December’s Diary

When I was twelve years old, I found my late grandmother’s diary, one of those with only a few lines for each day. What I saw was not important. What was missing could have been very important. Gram died when I was seven, and to this day, decades later, I wish I had known her better. Even my memories of holidays are sketchy. That diary was a lost opportunity for me. And a few years later the old family house burned, and her history became hearsay.

At this time of the year many of us fret over the busy buying season, lose sight of the personal routines that otherwise soothe us. For me, of course, writing is all the more a relief and a solace. And this year I plan to bracket each day with writing. I won’t give up morning pages because they are now a vital form of clearing my head. And I will add a reflection of each day in this busy, potentially distracting month.

This morning I pulled from my stash a small red notebook with a little white snowflake and wrote on the first page my intention to capture what I can for this month. I’ll write about the traditions, the expectations and the disappointments. I may tuck in pictures, holiday cards, even ads that reflect the commercialism of the season. The view may widen to public issues, or narrow to my emotional reactions to whatever happens. I may write about decorations or potlucks, worship or worry. Whatever comes is fodder. And at the end of the month I’ll slide that small notebook into an envelope, label it, December Diary 2017, and set it aside.

Word Greed

Admit it, if you are like me, you collect words you’ll never need. I go further in this vice: I collect quotes, whole sentences, even paragraphs. These snippets are not necessarily related to what I’m working on; in fact, I may never use them. Like a crow with shiny objects, I carry them in my beak from a library book to my nest which is a journal and hide them from jealous eyes. It’s not just the words that shine so much as it is how they cling together, like the roots of a tree, hidden but intricate, nourishing resources.

Language is more than a list of words, isn’t it? It’s a harvest of phrases and sentences, images and sounds, some of them heard silently in my brain as I read. It’s a gathering, which like any other healthy community, welcomes immigrants. In fact, it needs strangers in its midst or it stiffens like rheumatic knees. A vast array of word groups from many sources brings news of other villages and cultures, news we need to grow on.

David George Haskell, in his wonderful book Songs of Trees: Stories from Nature’s Great Connectors, repeatedly demonstrates the interconnectedness of life over time and place, whether in the canopy of the rain forest in Ecuador or the balsam firs of the frozen north. He listens and brings back what he hears. We who write must do the same or risk ignorance, a false understanding of the web of life which is so much bigger than we can imagine. But we might just grasp it through a web of words.

Writing in a Stockpot or a Skillet

There are at least two ways to cook up a new story or poem: #One is the stockpot process. You take out the stockpot with the intent to make chicken soup. You go to the refrigerator, get the chicken and carrots and an onion, find in the pantry the rice, reach down the sage, salt, pepper and bay leaf. You know in advance the ingredients and the process. You boil the chicken till the meat is tender and falling off the bone, remove the chicken, strain the broth and shred the meat. Chop and add the veggies, measure in the rice and seasonings and there you have it, just what you intended.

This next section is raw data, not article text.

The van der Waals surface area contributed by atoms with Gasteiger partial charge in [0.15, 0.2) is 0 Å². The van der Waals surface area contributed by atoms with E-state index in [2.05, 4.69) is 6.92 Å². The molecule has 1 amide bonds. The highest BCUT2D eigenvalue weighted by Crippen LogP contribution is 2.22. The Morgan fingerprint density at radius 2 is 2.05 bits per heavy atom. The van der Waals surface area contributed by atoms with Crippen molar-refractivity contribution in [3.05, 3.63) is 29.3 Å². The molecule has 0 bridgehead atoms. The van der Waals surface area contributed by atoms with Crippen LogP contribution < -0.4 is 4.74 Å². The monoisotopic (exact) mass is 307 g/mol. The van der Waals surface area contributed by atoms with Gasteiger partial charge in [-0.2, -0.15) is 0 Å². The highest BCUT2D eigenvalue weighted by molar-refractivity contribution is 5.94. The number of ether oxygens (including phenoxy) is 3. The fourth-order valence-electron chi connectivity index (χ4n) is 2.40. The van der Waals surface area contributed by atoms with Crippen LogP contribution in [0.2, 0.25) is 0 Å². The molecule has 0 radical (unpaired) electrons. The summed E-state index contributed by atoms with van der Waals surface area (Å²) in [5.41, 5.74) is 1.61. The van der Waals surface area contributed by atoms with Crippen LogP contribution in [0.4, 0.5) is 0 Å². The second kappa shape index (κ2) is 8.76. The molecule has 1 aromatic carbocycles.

If you’re writing a sonnet, a short story or a novel, you know the size of the pot you’ll put you ingredients into and you may know the ingredients ahead of time–characters, plot, theme, etc.

But another time you look around the kitchen and find one potato, a couple of eggs and two slices of bacon. What to make of this? Quiche? Or a traditional breakfast? You get out the skillet, cook the bacon, use the bacon grease to fry the potato and the egg. This time you began with no preconceived idea but the inspiration of ingredients.

I often do this when I see an image that triggers my imagination. The shadow of low-flying Canada geese, a phrase that seems loaded with mystery, or an interaction between strangers. The new novel that is coming to life started this way: I made a silly pun in my journal, “Dear Paige,” the way writers used to say Dear Diary. Well, turns out Paige is a fully rounded character and she gets into trouble without too much help from me. I go to work every morning not knowing what she’ll do next. So far it’s working. Spicy!

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The Promise of Connection

You know my four words? The ones I use to describe the writing process? Commit, Discover, Create, Connect–those words? This week has been rich with the fourth word. I’ve connected with more writers and readers than I can count without boring you. And this morning I’m off to a workshop with Columbine Poets in Denver that will add to the list and then to a reading at Book Bar this evening. I just counted up my connections and it seems that I meet other writers at least twenty times in any given month. There are poets, memoirists, technical writers, science writers, novelists, beginners and professionals. There’s a pheromone that draws writers together.

Connection is in the air. Sitting with my cli-fi writing partner yesterday it turned out that the five women sitting along the back wall of the Brewing Market at Basemar in Boulder were connected by twin threads of science and writing: we two writers of climate fiction, an environmentalist, a science professor and a middle school teacher who has her students write regularly. Within minutes ideas were flying and contact info was shared. How did it happen that we five were in the right place at the same place at the same time? Fate, good luck, predestination? Any or all of these.